In 1937 Johnston published his only printed book, Enchanting Beauty, but this was edited to meet the American censorship laws of that period. He also took publicity shots for people who wanted to make it in Hollywood. The list of people he photographed that made it in Hollywood demonstrates that his publicity shots did allow people to get noticed by the major film studios. The list features the likes of Mary Pickford, Barbara LaMarr, Marie Prevost, and John Barrymore. More became known of his work after he donated 245 prints to the Library of Congress in 1960.
Johnston, in lots of ways, paved the way for the development of erotic photography, although that was probably an unintended side effect of a talented photographer simply trying to make the best living that he could. Photographers that followed him into this genre of art carried on using black and white prints to make it look better, when he started, it was virtually impossible to obtain the color film. He had a way of taking pictures of people in the nude that looked sophisticated, and erotic, but not tacky.
Photography, as a new form of art, was quicker to produce than earlier types of art. This means that photographic art forms and pictures featuring nudity can be produced in a matter of minutes instead of days, months, and even years. Setting up as an art photographer was, and is relatively cheaper than becoming a professional painter or sculptor. At the time when Johnston was working and producing his pictures a good eye for details and the patience to get everything positioned precisely where it had to go was required. These days pictures can be taken in an instant via a digital camera or smartphone and posted on social media worldwide within seconds. Perhaps the great artists of the past would have loved such technology, or maybe they would have hated it as it would not allow creativity flow for more than a few minutes.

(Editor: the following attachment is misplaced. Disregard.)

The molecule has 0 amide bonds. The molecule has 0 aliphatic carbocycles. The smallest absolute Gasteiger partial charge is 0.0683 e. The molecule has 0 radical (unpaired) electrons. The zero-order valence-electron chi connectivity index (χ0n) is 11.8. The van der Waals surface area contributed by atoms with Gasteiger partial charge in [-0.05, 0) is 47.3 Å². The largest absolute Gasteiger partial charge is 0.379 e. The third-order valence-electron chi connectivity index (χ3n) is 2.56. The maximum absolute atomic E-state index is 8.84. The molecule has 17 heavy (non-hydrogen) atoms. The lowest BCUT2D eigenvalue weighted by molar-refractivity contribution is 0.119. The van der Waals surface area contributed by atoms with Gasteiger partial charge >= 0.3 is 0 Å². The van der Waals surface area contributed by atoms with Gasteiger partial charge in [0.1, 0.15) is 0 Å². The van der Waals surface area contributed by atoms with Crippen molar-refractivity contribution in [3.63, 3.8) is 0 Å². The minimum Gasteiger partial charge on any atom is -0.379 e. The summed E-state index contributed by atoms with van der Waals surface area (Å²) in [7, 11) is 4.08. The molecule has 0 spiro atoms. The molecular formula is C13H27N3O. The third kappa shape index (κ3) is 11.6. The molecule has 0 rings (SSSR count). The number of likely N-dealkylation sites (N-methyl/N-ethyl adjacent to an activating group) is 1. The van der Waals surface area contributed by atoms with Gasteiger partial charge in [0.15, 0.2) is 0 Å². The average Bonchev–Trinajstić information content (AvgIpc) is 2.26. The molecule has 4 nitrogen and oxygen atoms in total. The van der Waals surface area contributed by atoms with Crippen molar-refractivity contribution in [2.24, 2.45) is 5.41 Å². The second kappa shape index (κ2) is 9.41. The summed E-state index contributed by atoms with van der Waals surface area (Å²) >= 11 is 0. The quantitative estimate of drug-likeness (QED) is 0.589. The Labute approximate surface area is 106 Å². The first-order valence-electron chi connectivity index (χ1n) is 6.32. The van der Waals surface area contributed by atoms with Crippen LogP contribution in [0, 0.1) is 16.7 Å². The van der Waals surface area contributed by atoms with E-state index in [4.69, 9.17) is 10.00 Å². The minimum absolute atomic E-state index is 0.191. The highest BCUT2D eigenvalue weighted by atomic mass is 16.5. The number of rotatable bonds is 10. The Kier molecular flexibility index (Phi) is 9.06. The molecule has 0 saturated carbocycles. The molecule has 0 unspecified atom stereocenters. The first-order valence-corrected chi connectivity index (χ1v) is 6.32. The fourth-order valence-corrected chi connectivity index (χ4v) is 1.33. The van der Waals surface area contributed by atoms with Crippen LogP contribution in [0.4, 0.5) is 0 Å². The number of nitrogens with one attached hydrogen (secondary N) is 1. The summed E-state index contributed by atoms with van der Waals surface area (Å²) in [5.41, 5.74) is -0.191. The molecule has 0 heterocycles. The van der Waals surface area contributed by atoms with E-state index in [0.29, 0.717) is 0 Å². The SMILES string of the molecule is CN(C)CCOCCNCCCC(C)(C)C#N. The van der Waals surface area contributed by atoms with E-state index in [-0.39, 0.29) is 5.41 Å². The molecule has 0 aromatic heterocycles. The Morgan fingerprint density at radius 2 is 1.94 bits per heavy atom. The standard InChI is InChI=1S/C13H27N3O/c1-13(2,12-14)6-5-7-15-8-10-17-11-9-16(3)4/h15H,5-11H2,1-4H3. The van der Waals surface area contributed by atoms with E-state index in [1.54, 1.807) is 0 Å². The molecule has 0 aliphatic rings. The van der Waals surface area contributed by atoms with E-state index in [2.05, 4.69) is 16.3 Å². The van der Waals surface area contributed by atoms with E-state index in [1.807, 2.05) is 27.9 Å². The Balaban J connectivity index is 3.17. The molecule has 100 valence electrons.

Over the centuries in some parts of the world it has become easier to depict nudity in various forms of art, while in other places, it is something that is still frowned upon. Nudity was not always something that was hidden away, or that people felt ashamed of. That is why Hindus were relaxed enough about it to have nude artifacts in their temples, and the Greeks were content to have nude statues of bronze or marble displayed in public places. Hinduism and the ancient pagan religions regarded nudity as natural, and even what as far as teaching that the human body was beautiful.
The spread of Christianity and Islam altered attitudes towards nudity, and certainly made it much harder for artists to include it any pieces of art, which they produced. The Renaissance relaxed attitudes in some places, especially in Italy before the Spanish gained control. Michelangelo without a doubt produced some of the finest art that Europeans had seen in over 1000 years. Artists that followed have been able to gradually include more nudity in their works, while photography gave them a whole new medium to work with.